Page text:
Since these deep relationships can be created later in life it might just be that men don't realize (or care) that in order to create a friendship one has to be vulnerable with information that could damage your reputation, standing, or image since that is the only way to create depth in a one-on-one relationship. The reason why work and other social relationships feel lacking is because there is nothing more than a surface level interaction with those people most often in a group format. I have professional and private relationships with people who I've known for years that I very clearly understand I could move on from and my life would be in no way affected because these weren't relationships with people but with groups. The deep friendships that I have, if lost, would take away a significant part of my everyday happiness even though our interactions are not daily or even weekly sometimes. They are relationships of depth not of frequency but on a deeply individual level even though they are part of a bigger set of friendships.

    All of this is said from the perspective of straight, married, employed, 30's, father's perspective so adjust as necessary for your situation.

    6 votes
  3. [2]
    Octofox Link
    I don't have any truly close friends. I meet up with a programming group every second friday and I have people I talk to at work but no one I would talk to about something personal or hang out on...

    I don't have any truly close friends. I meet up with a programming group every second friday and I have people I talk to at work but no one I would talk to about something personal or hang out on the weekend with. But I just can't really bring myself to care. I have a bf and family who I spend a lot of time with and I don't really see why I would need to get really close to other people. Maybe I am missing something but I feel fine having friends who I only meet at the pub for a few hours.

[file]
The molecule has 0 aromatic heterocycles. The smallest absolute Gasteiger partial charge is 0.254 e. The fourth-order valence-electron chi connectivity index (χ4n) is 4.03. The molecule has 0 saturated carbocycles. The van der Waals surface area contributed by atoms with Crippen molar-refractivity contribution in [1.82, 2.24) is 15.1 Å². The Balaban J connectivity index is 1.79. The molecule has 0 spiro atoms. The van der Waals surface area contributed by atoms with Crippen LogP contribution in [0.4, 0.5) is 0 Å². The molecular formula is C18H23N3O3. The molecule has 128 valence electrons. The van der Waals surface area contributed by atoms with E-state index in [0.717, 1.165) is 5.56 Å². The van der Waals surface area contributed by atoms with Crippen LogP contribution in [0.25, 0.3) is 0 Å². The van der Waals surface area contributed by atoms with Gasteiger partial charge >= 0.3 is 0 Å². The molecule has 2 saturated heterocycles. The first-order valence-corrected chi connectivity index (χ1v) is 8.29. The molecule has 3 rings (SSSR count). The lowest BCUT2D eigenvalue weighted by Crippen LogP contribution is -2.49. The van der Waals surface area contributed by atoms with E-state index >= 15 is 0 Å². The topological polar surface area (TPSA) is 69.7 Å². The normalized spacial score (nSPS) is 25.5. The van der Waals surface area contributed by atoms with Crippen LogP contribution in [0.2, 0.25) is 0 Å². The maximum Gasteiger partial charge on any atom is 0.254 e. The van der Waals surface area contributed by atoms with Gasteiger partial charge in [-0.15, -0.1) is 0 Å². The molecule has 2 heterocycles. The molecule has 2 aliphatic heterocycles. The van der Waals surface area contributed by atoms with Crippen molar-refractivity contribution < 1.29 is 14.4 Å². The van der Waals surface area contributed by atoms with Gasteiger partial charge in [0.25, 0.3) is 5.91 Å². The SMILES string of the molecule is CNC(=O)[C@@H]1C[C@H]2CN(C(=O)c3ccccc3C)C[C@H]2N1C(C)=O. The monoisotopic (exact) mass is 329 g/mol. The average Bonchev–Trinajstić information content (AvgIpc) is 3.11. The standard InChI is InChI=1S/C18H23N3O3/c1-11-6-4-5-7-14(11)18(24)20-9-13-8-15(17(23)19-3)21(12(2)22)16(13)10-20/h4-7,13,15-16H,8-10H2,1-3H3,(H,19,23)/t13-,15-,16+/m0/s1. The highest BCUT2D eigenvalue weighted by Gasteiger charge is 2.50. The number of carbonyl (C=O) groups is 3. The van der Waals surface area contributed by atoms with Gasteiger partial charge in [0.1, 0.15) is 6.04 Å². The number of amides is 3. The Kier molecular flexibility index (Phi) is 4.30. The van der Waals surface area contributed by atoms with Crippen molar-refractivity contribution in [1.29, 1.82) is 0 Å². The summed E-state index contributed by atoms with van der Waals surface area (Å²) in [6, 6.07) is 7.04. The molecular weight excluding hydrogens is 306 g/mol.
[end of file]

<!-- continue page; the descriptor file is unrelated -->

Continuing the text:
6 votes
    1. Nitta Link Parent
      Probably your bf as the closest person and those aquaintances (and relatives) satisfy your needs in companionship already and you don't feel the need to form more close friendships. Also this is...

      Probably your bf as the closest person and those aquaintances (and relatives) satisfy your needs in companionship already and you don't feel the need to form more close friendships.

      Also this is probably so common that people older than early 20s mostly use up their capacity for companionship the same way and that's why it's hard to form close friendships later in life.

      6 votes
  4. dubteedub Link
    The opening story in this article about a man getting shut down by his friends trying to cheer him up with some banter is pretty rough. I feel like I am beginning to sound like a broken record,...

    But not only did his mates not encourage him to speak openly about his feelings, their banter shut down any possibility of him expressing himself.

    To a witness to this awkward exchange raised questions about the advice routinely dished out by a small army of men’s health experts that men should open up, express our feelings and show our vulnerability. That's pretty difficult to do when your mates clearly don’t want to hear it or if they turn your pain into a punchline.

    The opening story in this article about a man getting shut down by his friends trying to cheer him up with some banter is pretty rough. I feel like I am beginning to sound like a broken record, but this is one of the ways that toxic masculinity's culture of stoicism / needing to hide vulnerability has a negative impact on men.

    I am glad that this is being discussed, but the need for the author to provide "both sides of the issue" here is pretty jarring to me when they start quoting a researcher defending the insulting behavior.

    “I’m not saying it’s ideal, but we certainly shouldn’t be trying to curb this.
    If there’s only a limited number of repertoires that men can connect with, and you take one away, then what are you left with?”

    I would argue that maybe we can try and bring down those barriers so that if a man needs some actual emotional support he can talk to his friends and not fear that he is less of a man for doing so.

    5 votes